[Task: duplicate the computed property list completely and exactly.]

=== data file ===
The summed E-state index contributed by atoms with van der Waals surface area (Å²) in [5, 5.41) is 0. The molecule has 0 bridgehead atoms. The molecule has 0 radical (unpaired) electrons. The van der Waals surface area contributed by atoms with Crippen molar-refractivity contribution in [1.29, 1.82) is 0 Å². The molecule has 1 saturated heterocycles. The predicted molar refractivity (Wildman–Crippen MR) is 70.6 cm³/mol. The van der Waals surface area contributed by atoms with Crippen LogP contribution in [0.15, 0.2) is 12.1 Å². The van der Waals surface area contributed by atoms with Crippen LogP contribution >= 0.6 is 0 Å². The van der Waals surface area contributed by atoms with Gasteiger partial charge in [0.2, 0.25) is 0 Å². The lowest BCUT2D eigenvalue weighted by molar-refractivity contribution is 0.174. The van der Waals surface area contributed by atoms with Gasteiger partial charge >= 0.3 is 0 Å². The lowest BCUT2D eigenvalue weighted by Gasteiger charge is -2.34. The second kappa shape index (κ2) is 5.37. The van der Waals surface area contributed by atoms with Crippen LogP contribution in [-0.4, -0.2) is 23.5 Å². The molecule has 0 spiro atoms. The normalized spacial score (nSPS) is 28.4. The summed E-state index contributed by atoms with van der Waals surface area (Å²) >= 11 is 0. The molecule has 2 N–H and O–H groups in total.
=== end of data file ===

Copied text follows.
The summed E-state index contributed by atoms with van der Waals surface area (Å²) in [5, 5.41) is 0. The molecule has 0 bridgehead atoms. The molecule has 0 radical (unpaired) electrons. The van der Waals surface area contributed by atoms with Crippen molar-refractivity contribution in [1.29, 1.82) is 0 Å². The molecule has 1 saturated heterocycles. The predicted molar refractivity (Wildman–Crippen MR) is 70.6 cm³/mol. The van der Waals surface area contributed by atoms with Crippen LogP contribution in [0.15, 0.2) is 12.1 Å². The van der Waals surface area contributed by atoms with Crippen LogP contribution >= 0.6 is 0 Å². The van der Waals surface area contributed by atoms with Gasteiger partial charge in [0.2, 0.25) is 0 Å². The lowest BCUT2D eigenvalue weighted by molar-refractivity contribution is 0.174. The van der Waals surface area contributed by atoms with Gasteiger partial charge >= 0.3 is 0 Å². The lowest BCUT2D eigenvalue weighted by Gasteiger charge is -2.34. The second kappa shape index (κ2) is 5.37. The van der Waals surface area contributed by atoms with Crippen LogP contribution in [-0.4, -0.2) is 23.5 Å². The molecule has 0 spiro atoms. The normalized spacial score (nSPS) is 28.4. The summed E-state index contributed by atoms with van der Waals surface area (Å²) >= 11 is 0. The molecule has 2 N–H and O–H groups in total.